I am one of those old new teachers. Or is it a new old teacher?
I keep trying to learn new tricks. In my field, the new tricks all involve using technology as a teaching tool.
This evening I participated in what seems like the 100th discussion on the topic of why teachers are not embracing technology.
The conversation took place on Twitter where messages are limited to 140 characters. I’m not really a 140-character kind of thinker, so I’m going to expand on some ideas here.
Why aren’t teachers embracing technology? There are so many reasons.
We’ve seen so many new mandated ideas that last right up until the next mandate. But technology is likely to continue to dominate the lives of our students. We have to use the tools they want to use.
Okay, I’ll use those tools. Where are they? Some districts and some schools within other districts have tons of tech: computers galore, interactive whiteboards, iPhones for every student and more. I’ve got a whiteboard and two computers in the classroom, one of them running the white board. That’s it, and we just got the first of that last year.
But even when the tools are available they’re used to deliver the same old lessons a new way. Teachers don’t learn any faster than anyone else. It is unreasonable to expect teachers to learn how to operate new tools and design new lessons incorporating them at the same time. That is like asking a carpenter to learn how to use a new type of saw and design a new type of furniture to build with it at the same time.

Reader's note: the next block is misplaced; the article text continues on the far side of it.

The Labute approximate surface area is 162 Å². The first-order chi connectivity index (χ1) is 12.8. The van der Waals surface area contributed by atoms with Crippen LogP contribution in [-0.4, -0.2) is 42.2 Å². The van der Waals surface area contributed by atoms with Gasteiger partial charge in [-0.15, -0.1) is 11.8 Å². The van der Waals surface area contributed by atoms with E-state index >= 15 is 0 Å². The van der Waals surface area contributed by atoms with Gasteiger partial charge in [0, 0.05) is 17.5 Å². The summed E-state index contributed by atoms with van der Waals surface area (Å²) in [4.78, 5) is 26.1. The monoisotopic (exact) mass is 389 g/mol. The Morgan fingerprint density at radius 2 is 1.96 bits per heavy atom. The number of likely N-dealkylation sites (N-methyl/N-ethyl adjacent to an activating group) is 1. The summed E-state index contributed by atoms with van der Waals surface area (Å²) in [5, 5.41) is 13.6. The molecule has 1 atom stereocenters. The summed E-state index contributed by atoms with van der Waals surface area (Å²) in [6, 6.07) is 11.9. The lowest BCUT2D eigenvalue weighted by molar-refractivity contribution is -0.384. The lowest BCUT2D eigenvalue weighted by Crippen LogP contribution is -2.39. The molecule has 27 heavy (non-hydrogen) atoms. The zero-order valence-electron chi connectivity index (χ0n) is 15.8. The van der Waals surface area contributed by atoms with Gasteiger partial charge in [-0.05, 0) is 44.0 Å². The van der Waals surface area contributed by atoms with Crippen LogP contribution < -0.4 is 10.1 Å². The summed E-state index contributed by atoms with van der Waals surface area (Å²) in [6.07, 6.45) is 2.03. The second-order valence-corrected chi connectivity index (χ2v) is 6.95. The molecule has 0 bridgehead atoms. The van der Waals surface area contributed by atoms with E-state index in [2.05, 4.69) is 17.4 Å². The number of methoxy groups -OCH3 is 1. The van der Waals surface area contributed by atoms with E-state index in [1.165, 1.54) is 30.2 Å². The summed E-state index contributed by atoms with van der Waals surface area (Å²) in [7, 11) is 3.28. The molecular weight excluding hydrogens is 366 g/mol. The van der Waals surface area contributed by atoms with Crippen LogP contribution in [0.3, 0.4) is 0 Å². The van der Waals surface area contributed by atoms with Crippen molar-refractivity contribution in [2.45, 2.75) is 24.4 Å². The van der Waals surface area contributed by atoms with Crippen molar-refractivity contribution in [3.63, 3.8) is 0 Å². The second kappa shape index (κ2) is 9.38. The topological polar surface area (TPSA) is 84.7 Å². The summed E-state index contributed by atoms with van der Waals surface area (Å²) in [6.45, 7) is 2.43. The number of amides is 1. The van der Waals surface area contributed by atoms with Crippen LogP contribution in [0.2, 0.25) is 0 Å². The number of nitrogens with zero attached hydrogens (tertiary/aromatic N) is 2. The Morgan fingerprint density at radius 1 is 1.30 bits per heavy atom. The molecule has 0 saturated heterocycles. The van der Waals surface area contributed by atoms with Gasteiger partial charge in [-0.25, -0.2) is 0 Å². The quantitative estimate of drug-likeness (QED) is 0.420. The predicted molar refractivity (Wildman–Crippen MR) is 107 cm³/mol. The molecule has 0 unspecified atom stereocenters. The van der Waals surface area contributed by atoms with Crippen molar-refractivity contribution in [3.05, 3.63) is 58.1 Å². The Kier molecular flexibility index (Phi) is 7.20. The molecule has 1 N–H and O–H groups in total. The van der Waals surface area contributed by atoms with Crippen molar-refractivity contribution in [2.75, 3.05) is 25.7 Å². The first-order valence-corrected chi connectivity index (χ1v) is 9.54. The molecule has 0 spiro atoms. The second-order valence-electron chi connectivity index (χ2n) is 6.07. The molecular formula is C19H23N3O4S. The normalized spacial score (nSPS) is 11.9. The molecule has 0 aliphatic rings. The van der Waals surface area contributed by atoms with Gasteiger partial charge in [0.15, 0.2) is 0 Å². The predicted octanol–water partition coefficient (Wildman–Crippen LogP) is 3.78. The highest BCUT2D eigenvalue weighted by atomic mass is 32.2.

For teachers, tech is not just new tools; it’s a new language. Blog, Wiki, Ning, Voicethread, podcast, Wordle, glog, mash-up; tweeter, and those are just a few of the nouns. How many of them do you know? How many of them do you use? How many of them do you know how to initiate? And wait until you hear the verbs.
I’m willing to make the effort, where can I get some training? My school is making a big investment to equip all classes with interactive whiteboards and projectors. Cool. We’ve been trained how to hook the computer, whiteboard and projector together. That’s it. Not one shred of training how to create on the whiteboard, how to use its unique capabilities, how to plan a lesson incorporating their use. With budget cuts, a lot of training planned his been pulled off the table. Its like buying someone a car, handing them the keys and saying “Figure out how to drive the thing by your self.”
But can’t you learn about tech from that great Twitter PLN you rave about? I love my PLN and I have learned so much about tech from them. I’ve learned the language. I know where all the parts of that car are and all their names. But that’s as far as it goes. I can’t learn to drive by correspondence course.
Okay, but there are teachers who won’t warm-up to new tech even with training. What about them? Some of those teachers are afraid of failing, of looking stupid in front of their students. They know how tough schools are when it comes to failure or looking stupid. There are also others who don’t care and will never change. My friend Paul Blogush says we should let them go extinct. I agree.
Another friend asked why teachers can’t use tech as easily as we use texts.
We’ve had centuries of reading and 50 years of textbooks. We’ve had five years of tech (though Ira Socol says slates and chalk are tech, just old tech, we all know what I mean, right?).
When we’ve had tech as long as we’ve had textbooks we won’t be having this discussion.